Seattle Job Search Tip #1

Create your online career brand. The job market is slowly evolving from a paradigm of job-seekers and employers using job boards to find each other to one in which employers find job-seekers online — whether through LinkedIn, Twitter, Facebook, or the job-seeker’s personal Website. Building your brand simply means showcasing your expertise and passion online where employers searching the Web could find it — and removing any unsavory — digital dirt — you can find. Learn more by reading one or more of these Personal Branding & Career Self-Marketing Tools for Job-Seekers and Career Activists.

Know Your Employment History

Be sure that you provide accurate information on your job applications and resume. Don’t guess as to where you worked and when. If you don’t remember the details, recreate your work history before you apply.

The most important thing is that you be truthful about all information you give to prospective employers. If you’re worried about what prior employers will say about you, proactively cultivate and supply positive recommendations to counter any potential negative feedback about your performance, or attitude.

Don’t complain about Mondays.

It’s like wearing a huge sign that says: “I hate my job and do not want to be here.” It’s fine to be looking forward to down time, but work time shouldn’t feel that bad. If you hate your career that much, you don’t have the right career.

Image Courtesy NBC

Excel at Phone Interviews in Seattle

Master the phone interview.

Your first interview will be a phone interview. It was the top method listed for conducting first interviews. But sadly, job seekers don’t feel as comfortable with phone interviews as they do with in-person interviews.

An HR screener will likely want you to walk him or her through your résumé. Be sure to have a copy of the same résumé; nearby during the interview. This part of the interview is usually a check-off item unless you give signals that there is more than meets the eye. “I was recruited,” “I left for greater responsibilities” or “I was part of a larger company reorganization” are all you need to say in most instances.

Any bullet point on your résumé might pique the curiosity of your interviewer. Be prepared to give more detail, but don’t take too much time on any one answer. After a few sentences, ask: “Is this what you were after, or would you like me to go in a different direction or provide greater detail?”

Do you know how to answer this Question?

Why are you looking (or why did you leave you last job)?

This should be a straightforward question to answer, but it can trip you up. Presumably you are looking for a new job (or any job) because you want to advance your career and get a position that allows you to grow as a person and an employee. It’s not a good idea to mention money here, it can make you sound mercenary. And if you are in the unfortunate situation of having been downsized, stay positive and be as brief as possible about it. If you were fired, you’ll need a good explanation. But once again, stay positive.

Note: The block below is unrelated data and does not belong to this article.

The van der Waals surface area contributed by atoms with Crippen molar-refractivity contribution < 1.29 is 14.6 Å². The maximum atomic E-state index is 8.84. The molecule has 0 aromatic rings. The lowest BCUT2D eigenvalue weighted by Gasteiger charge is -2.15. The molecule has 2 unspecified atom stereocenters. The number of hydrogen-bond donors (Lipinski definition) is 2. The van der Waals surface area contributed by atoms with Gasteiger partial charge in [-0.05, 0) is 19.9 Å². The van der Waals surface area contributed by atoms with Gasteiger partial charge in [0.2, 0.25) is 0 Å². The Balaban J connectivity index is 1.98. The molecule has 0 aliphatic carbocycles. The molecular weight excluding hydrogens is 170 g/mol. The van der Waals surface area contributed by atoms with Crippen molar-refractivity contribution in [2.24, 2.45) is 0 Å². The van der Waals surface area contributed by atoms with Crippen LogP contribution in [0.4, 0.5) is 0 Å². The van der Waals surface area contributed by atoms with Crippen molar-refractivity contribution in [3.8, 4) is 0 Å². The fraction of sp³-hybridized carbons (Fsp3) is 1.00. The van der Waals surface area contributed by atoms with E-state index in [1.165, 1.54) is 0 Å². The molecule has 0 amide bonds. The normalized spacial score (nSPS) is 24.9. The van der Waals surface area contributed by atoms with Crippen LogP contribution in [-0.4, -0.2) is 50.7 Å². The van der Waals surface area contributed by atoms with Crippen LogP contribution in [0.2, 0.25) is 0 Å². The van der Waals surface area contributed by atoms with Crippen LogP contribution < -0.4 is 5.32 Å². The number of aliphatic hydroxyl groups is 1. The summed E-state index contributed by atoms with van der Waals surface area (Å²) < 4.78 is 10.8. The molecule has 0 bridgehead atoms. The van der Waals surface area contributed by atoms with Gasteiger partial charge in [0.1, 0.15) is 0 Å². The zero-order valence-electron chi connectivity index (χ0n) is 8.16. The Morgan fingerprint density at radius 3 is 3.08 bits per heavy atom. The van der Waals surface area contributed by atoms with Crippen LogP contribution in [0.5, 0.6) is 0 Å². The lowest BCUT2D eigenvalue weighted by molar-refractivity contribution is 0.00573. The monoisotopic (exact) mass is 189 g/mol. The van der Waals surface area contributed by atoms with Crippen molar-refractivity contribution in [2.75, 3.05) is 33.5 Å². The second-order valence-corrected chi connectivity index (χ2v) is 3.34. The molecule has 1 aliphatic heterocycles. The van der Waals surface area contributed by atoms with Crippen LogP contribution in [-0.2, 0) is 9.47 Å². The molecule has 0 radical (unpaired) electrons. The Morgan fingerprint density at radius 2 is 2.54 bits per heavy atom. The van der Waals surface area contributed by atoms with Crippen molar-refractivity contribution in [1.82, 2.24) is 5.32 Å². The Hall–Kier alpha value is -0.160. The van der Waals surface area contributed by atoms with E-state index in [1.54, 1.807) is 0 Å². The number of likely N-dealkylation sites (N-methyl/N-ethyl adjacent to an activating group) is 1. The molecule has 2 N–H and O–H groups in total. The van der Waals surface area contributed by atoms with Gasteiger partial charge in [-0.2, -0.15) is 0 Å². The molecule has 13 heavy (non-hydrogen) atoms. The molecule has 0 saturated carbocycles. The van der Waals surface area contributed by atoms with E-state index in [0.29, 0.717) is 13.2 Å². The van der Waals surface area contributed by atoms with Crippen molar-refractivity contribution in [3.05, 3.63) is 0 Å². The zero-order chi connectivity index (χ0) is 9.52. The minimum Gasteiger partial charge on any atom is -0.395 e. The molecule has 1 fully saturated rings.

Create Your Position

Don’t just sit around waiting for your “dream job” to open. Study the industry or field that you’re looking to move into, and determine a company or two that you’d like to work for, Hockett says. “Then figure out their challenges through relationships or public information. With this, you can craft a solution for them that you can share directly or publically through a blog, for instance. The concept here is to get noticed through offering a solution to help them with no expectation of anything in return.”

Unemployment benefits

Don’t Wait. If you are laid-off, file for unemployment benefits right away. You will most likely be able to file online or by phone. Waiting could delay your benefits check.

Be more then prepared

Always have an up-to-date resume ready to send – even if you are not currently looking for work. You never know when an opportunity that is too good to pass up might come along. If you’re not on LinkedIn yet, create a LinkedIn Profile and start making connections who can help you job search.

Changing careers in Seattle here is a important tip

Make an Actionable Plan

Before you take a massive leap into a new career, take time to make an actionable plan. But don’t outline your five- or ten-year plan—while this is important, right now, you want to be thinking more immediate. Consider where you want to be this year, and what small, yet actionable steps you can take to achieve that objective.

For example, if want to make the move from salesperson to marketing specialist, there are a few actions you might take, including:

  • Shadow a marketing specialist at my current job this month.
  • Write a list of ways my sales skills applies to marketing so I can be prepared for interviews by next month.

Notice how each of these actions are specific and paired with a time limit.

Do you have a routine?

Set a routine.

Plenty of people complain about not having enough time to do all they need to do. Unfortunately, this is generally due to poor time management. While it may not match your ideal of the jet-setting entrepreneur lifestyle, the truth is that success rewards routine. Having a set routine for your day can be extremely helpful in allowing you to complete tasks and pursue high level achievements.

For instance, one common routine of successful people is to wake up early so that they can meditate, answer emails, or work out–basically, so that they can have some quiet time in the beginning of the day so that they can focus on work when it’s time to get going.